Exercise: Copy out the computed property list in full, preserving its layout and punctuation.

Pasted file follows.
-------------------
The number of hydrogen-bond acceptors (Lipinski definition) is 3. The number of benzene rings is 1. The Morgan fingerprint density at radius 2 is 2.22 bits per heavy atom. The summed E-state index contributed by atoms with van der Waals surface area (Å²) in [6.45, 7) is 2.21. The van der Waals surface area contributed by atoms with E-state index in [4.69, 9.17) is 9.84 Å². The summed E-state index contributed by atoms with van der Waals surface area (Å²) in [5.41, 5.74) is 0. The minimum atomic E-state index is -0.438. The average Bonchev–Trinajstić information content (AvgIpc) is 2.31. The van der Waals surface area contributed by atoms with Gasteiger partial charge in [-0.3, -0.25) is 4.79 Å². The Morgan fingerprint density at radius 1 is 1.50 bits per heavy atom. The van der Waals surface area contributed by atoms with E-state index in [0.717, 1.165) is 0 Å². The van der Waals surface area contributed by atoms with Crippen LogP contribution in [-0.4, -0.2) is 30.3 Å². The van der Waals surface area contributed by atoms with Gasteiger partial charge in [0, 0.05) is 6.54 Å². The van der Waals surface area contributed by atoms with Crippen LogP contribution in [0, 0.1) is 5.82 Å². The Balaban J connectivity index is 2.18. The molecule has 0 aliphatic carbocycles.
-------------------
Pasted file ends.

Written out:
The number of hydrogen-bond acceptors (Lipinski definition) is 3. The number of benzene rings is 1. The Morgan fingerprint density at radius 2 is 2.22 bits per heavy atom. The summed E-state index contributed by atoms with van der Waals surface area (Å²) in [6.45, 7) is 2.21. The van der Waals surface area contributed by atoms with E-state index in [4.69, 9.17) is 9.84 Å². The summed E-state index contributed by atoms with van der Waals surface area (Å²) in [5.41, 5.74) is 0. The minimum atomic E-state index is -0.438. The average Bonchev–Trinajstić information content (AvgIpc) is 2.31. The van der Waals surface area contributed by atoms with Gasteiger partial charge in [-0.3, -0.25) is 4.79 Å². The Morgan fingerprint density at radius 1 is 1.50 bits per heavy atom. The van der Waals surface area contributed by atoms with E-state index in [0.717, 1.165) is 0 Å². The van der Waals surface area contributed by atoms with Crippen LogP contribution in [-0.4, -0.2) is 30.3 Å². The van der Waals surface area contributed by atoms with Gasteiger partial charge in [0, 0.05) is 6.54 Å². The van der Waals surface area contributed by atoms with Crippen LogP contribution in [0, 0.1) is 5.82 Å². The Balaban J connectivity index is 2.18. The molecule has 0 aliphatic carbocycles.